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Showing posts from February, 2008

Calculating team velocity

Why is it that agile methods use timeboxes containing broadly similar sets of activities - as opposed to phases favoured by more traditional methods, which contain different types of activity in each phase through the lifecycle? A key reason is that stakeholders in the project get quicker and more effective feedback on the progress and direction of the project. As a consequence planners can judge more accurately the effectiveness of the project and what it is likely to achieve over its full duration. One of the most useful metrics planners get from each timebox is the velocity of the team. Scrum projects usually use the velocity from previous sprints to forecast their likely progress - a technique often referred to as "yesterday's weather" since it effectively assumes the next period will be broadly the same as the previous. In this article we discuss what velocity is, how to calculate it in xProcess, and how to go beyond "yesterday's weather" by calculatin…

Developing your own workflow monitor

Just occasionally I'm tempted to post a really techie article that will probably only be of interest to hard-core xProcess enthusiasts! This is one of those occasions. I've written elsewhere about some of the aspects of workflow support in xProcess (see for example the article on State Diagram support which explains how to define triggers for internal events graphically, and "From tracking to planning and back" which discusses how tracker products can be linked to xProcess via workflow). This article though will go a bit further and give you some hints about how the Workflow Server works and how you can link in your own programs to detect workflow events and trigger actions on them.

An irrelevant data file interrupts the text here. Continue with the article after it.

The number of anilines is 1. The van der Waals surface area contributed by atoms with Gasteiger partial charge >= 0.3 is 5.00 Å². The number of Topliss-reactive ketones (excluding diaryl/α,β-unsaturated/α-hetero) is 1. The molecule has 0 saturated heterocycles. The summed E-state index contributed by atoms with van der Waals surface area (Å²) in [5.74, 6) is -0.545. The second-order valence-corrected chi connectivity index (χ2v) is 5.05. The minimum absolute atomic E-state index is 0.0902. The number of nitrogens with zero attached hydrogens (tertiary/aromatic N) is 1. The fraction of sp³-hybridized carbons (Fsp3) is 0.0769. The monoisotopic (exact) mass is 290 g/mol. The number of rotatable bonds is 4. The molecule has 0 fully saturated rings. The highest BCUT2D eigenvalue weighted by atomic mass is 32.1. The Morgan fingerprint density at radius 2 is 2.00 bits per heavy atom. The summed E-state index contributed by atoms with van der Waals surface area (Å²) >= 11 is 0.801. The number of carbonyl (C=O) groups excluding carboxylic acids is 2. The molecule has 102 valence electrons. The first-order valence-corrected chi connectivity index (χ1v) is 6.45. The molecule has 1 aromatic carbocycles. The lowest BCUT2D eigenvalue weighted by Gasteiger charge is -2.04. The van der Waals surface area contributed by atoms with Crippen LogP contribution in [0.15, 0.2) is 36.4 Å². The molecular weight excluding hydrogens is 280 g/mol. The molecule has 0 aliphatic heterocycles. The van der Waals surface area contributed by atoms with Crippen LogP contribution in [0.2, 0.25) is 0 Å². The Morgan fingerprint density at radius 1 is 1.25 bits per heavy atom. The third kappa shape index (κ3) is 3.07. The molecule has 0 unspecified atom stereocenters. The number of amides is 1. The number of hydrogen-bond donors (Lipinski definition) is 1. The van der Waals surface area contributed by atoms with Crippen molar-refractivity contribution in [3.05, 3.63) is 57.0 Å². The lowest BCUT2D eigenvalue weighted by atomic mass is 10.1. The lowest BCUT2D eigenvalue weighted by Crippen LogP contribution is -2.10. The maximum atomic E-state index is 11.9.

The Workflow Server sits in a Tomcat instance watching the outside world (and the inside world of the xProcess Data Source) through a set of monitors. When these monitors discover events that might be of interest, they tell the Workflow Server which checks whether any object in the xProces…

Set effort to match size

A previous entry provided the script required to define an action shortcut for setting the Size of tasks based on existing estimates for the effort required (see Set size to match effort). In some cases the inverse of this operation - Set effort to match size - is the useful operation. Here's the code you need for that one. Once again you should make it a "UI Action" by setting this field to True so that it appears on the right-click menu when you select a task or set of tasks.

Action Name: Set effort to match size
#factor = getProject().getFloatProperty( "CurrentProductivity_pointsPerIdealPersonDay"),
#factor = (#factor < 0.01) ? 1.0 : #factor,
#size = getSize(),
Applicable to: Task
UI Action: True

Note that the operation uses a factor to scale the mapping between size points and effort. If this factor is 1.0 the mapping…